Firstly, Hi guys! My first post here so hopefully don't make a fool of myself.
Looking to start to learn Arduino to complete an end product. I do have some experience with Arduino as I fly multirotors and have used the Arduino-based MultiWii controllers, however that is just editing switches and uploading sketches, no coding at all! I work as an IT systems engineer so will have a little bit of intuition I can apply as well as soldering skills for the hardware side, it's just the concept and coding language I am lacking!
I would like to create a project that can detect a passing 1/10 RC drift car and measure it's distance from a reference point and display the closest measurement from that pass and show it on a screen.
Completely open on ideas of how to do it but would like to keep it as compact as possible. As this is a learning curve for me I understand I'm not going to do it all at once and will tackle it in smaller projects learning each part of what needs to be done.
I'm thinking an Ardunio Nano would be best for this and was also thinking a Sonar module, however after come research I read they don't really have any accuracy past 1cm.
Many thanks in advance!
Unless you have a LOT of money, your criteria is going to be hard to meet.
Laser Displacement Sensors
You might check out THIS post.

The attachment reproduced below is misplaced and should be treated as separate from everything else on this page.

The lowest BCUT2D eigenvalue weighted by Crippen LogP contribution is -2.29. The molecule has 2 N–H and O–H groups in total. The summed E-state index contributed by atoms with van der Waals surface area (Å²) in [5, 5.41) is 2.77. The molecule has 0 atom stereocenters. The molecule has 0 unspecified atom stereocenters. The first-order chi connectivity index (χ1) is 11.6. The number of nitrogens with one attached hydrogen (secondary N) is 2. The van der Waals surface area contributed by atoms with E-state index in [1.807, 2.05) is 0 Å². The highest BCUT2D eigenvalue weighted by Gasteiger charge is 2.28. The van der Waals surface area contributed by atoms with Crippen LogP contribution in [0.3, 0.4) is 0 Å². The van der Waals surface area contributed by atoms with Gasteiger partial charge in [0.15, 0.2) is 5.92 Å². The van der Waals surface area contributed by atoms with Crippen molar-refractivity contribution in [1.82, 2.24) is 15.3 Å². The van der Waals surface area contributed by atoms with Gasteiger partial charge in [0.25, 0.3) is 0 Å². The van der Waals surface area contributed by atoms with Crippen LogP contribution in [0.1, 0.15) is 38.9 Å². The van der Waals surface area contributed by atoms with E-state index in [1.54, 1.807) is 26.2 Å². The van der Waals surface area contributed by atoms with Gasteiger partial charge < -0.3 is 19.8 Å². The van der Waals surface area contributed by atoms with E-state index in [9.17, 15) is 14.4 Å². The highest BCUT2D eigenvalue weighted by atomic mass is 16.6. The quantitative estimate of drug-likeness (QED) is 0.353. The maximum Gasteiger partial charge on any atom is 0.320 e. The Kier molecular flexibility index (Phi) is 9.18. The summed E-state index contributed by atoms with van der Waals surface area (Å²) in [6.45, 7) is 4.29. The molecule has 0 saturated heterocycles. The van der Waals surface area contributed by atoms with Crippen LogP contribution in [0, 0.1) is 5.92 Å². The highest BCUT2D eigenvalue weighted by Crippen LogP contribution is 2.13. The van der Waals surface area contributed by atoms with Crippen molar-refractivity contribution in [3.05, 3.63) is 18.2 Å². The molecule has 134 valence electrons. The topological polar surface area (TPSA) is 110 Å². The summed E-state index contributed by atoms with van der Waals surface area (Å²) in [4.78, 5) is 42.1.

Sounds like sonar will be the closest you will get.
Let’s see - 343 metres per second, so 343 millimetres per millisecond or 0.34 mm per microsecond.
Given that the period of the ultrasonic “ping” is of the order of 25 ms, then less than a cm is about the best you will get.
raschemmel’s suggestion might just be a possibility at very close range.
Hi, I would agree with raschemmel.
A laser device would be the device to use, for accuracy, repeatablility, speed (not of the controller but the target), the very small contact area required.
The resolution is with these devices is easily possible, the only problem is cost.
SICK also make a range of devices, but cost.
Given that the period of the ultrasonic "ping" is of the order of 25 ms, then less than a cm is about the best you will get.
Typically, the pings are around eight cycles long, so 8 / 40000 = 0.2ms (200us).
The transmitter will usually ring for a while after being driven, but nothing like 25ms.
No, I meant the period, not the burst - and obviously I really meant 25 µs.
Accurate (0.1mm) wireless distance measurement
Generally speaking, probably not going to happen on a hobby budget.